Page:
If you have a child who suffers from allergies or asthma, you’re probably well aware of the layers of complexity these maladies can bring to your life and theirs. You’re likely unaware, though, as to how these illnesses, and the treatment of them, may affect your child’s oral health. Everything from an increased prevalence of cavities, to oral dryness, halitosis, gingivitis, and even TMJ disorders can be tied to these conditions. So, what’s the best course of action to keep your child healthy?
Let Your Dentist Know
If this article applies to you, knowing you’ve got to help your kids pay extra attention to their mouth is only part of the solution. Ensuring their dental team is aware of their situation is also important. Doing so can prompt your dentist, hygienist or orthodontist to ask the right questions if you or your child mentions a particular symptom that might otherwise go undiagnosed as related. Don’t forget this step!
Awareness of the Symptoms
For many allergy and asthma sufferers, having a dry mouth is a leading cause of complications. Because saliva is literally the salve that protects our oral cavity from bad bacteria, the lack of it predisposes your child to more cavities, bad breath, and gingivitis. A dry mouth may occur for two reasons: first, individuals with allergies and other breathing-related concerns are often mouth-breathers. Second, the oral medications and inhalers used to treat these breathing conditions tend to dry out the oral cavity even more. If you find that your child complains of a dry mouth, or you tend to notice your child has frequent bad breath, let your dental team know. Doing so might help prevent additional problems down the line.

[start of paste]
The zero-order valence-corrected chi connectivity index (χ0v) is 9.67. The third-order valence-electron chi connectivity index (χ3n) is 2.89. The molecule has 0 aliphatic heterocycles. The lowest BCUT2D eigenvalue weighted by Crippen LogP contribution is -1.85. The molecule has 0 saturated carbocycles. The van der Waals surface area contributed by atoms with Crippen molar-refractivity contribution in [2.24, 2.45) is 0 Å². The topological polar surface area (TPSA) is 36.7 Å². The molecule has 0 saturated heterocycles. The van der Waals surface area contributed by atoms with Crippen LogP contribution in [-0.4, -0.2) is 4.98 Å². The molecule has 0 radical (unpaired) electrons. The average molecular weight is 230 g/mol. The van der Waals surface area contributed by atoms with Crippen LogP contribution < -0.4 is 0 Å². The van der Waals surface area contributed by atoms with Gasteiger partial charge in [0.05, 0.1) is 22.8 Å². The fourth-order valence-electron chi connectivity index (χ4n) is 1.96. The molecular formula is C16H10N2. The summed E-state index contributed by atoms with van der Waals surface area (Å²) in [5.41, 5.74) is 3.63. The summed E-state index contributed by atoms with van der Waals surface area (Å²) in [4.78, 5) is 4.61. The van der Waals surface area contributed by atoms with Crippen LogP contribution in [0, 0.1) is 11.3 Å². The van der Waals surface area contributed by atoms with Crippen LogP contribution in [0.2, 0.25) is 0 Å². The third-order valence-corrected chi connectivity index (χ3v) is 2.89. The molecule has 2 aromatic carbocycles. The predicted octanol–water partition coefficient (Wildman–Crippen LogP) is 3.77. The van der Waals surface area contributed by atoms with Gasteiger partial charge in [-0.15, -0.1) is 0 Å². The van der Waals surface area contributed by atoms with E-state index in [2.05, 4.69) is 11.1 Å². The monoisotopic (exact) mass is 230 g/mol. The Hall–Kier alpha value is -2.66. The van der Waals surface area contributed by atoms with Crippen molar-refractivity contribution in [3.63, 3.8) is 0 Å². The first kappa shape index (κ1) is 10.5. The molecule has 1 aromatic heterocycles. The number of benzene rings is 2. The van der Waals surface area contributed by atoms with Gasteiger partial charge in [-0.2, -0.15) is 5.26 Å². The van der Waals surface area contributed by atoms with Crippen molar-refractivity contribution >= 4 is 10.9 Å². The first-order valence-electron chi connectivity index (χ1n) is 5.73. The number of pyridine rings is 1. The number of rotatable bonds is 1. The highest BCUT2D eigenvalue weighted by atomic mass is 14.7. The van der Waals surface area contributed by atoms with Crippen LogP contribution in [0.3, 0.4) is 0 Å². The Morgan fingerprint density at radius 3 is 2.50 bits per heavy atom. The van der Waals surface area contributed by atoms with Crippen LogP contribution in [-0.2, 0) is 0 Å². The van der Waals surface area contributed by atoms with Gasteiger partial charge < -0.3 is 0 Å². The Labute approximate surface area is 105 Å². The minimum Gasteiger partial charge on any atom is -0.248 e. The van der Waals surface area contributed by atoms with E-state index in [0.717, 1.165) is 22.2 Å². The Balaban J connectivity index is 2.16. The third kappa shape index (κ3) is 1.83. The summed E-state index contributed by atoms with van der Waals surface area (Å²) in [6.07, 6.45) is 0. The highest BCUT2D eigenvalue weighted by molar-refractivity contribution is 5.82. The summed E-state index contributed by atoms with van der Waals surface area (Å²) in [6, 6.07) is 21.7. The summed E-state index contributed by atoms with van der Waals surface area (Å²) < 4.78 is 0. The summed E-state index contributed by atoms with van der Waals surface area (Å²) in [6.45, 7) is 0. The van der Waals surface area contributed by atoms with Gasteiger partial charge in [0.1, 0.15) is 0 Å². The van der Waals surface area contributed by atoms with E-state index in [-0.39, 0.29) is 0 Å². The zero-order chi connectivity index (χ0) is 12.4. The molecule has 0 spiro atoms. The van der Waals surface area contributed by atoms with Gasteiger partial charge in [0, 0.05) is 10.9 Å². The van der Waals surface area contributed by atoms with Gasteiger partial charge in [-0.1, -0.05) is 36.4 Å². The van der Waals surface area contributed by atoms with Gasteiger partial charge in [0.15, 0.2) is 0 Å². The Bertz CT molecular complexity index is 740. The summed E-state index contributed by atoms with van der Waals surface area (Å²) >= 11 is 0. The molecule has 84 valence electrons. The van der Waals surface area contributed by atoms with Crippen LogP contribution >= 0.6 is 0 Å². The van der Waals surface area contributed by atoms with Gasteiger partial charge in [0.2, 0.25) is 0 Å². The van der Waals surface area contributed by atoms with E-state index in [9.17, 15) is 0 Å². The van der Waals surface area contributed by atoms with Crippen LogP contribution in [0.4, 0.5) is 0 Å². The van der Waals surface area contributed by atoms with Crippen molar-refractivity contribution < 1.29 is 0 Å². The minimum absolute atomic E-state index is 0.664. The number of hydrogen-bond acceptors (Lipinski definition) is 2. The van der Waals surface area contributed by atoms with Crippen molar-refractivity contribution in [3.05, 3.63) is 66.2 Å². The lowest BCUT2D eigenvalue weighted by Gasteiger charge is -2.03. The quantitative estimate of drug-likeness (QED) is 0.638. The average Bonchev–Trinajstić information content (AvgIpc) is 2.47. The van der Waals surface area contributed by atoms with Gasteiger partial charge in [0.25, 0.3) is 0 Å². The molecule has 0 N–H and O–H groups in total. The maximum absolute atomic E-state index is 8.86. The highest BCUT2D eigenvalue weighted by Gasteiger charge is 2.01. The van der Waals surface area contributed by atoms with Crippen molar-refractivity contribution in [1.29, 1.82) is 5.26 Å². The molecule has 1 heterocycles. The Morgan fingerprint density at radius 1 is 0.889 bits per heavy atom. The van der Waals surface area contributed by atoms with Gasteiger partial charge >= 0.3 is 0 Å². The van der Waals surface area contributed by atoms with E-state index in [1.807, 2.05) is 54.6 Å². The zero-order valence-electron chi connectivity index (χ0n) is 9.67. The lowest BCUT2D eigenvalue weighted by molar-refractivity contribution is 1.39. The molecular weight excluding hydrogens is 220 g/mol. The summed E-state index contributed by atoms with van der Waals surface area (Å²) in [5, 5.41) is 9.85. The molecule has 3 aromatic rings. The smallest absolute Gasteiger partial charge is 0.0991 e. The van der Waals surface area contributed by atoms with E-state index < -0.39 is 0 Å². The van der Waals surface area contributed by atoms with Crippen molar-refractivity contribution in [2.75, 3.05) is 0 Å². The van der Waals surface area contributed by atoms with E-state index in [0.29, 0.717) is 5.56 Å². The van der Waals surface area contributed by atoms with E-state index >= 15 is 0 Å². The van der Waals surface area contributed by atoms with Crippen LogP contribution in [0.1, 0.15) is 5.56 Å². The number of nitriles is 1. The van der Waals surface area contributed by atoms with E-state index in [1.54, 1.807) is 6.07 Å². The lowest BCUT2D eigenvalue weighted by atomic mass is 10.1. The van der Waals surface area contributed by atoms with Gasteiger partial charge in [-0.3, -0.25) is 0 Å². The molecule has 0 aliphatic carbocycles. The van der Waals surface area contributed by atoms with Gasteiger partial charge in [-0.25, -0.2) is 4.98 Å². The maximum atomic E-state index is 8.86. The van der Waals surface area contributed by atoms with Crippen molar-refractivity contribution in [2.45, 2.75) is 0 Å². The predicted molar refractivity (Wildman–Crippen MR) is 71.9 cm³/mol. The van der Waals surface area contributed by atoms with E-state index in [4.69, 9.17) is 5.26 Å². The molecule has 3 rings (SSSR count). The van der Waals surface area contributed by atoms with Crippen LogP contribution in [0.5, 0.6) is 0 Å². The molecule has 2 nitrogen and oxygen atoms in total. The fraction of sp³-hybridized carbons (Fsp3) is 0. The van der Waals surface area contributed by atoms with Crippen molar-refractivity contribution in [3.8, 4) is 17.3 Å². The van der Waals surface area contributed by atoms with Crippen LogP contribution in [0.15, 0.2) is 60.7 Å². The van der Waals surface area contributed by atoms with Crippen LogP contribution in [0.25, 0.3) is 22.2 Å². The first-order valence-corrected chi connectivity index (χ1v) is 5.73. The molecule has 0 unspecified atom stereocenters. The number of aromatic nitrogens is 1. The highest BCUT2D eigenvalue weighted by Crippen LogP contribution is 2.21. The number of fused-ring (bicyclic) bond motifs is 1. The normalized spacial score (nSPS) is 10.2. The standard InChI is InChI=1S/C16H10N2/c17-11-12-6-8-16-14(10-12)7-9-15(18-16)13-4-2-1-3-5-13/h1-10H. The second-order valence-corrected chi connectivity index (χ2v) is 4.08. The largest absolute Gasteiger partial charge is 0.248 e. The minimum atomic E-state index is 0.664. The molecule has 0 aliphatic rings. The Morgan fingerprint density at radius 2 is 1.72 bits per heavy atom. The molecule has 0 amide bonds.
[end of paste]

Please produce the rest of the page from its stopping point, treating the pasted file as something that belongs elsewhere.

What You Can Do at Home to Protect Your Children
Most importantly, think seriously about hydration. Water is not only good for our overall health, but the health of our mouth as well. So follow whichever guideline you prefer about how much liquid your child should be consuming, and which types, and be sure they remain hydrated. Also, consider these additional steps to keep their mouth moist.
- Always have them rinse with water after using their corticosteroid inhaler, and have them spit that water out once it’s been swished it around their teeth.
- Have your child use a spacer when using their inhaler. This allows the medication to enter their lungs more effectively and prevents the medication from lingering in the mouth.
- Consider purchasing gum with Xylitol to help keep your kids’ mouth moist between meals. Such gums are sugar-free and recommended by dentists to aid in the prevention of cavities. Plus they taste pretty darn good. Gum-chewing, in general, helps stimulate saliva flow, which as you now know is good for teeth!
- Ensure your children are extra-vigilant with their oral care. Because they’re prone to dry mouth, you’ll need to be sure they’re following through on all the habits you’ve heard about a million times: brush twice a day, floss once a day, and visit the dentist.
And there you have it! It’s not really that difficult to stay on top of one’s oral care even with such conditions. The key is to be aware that your kids are at higher risk, and to work with them to help protect against future difficulties. With that, stay healthy!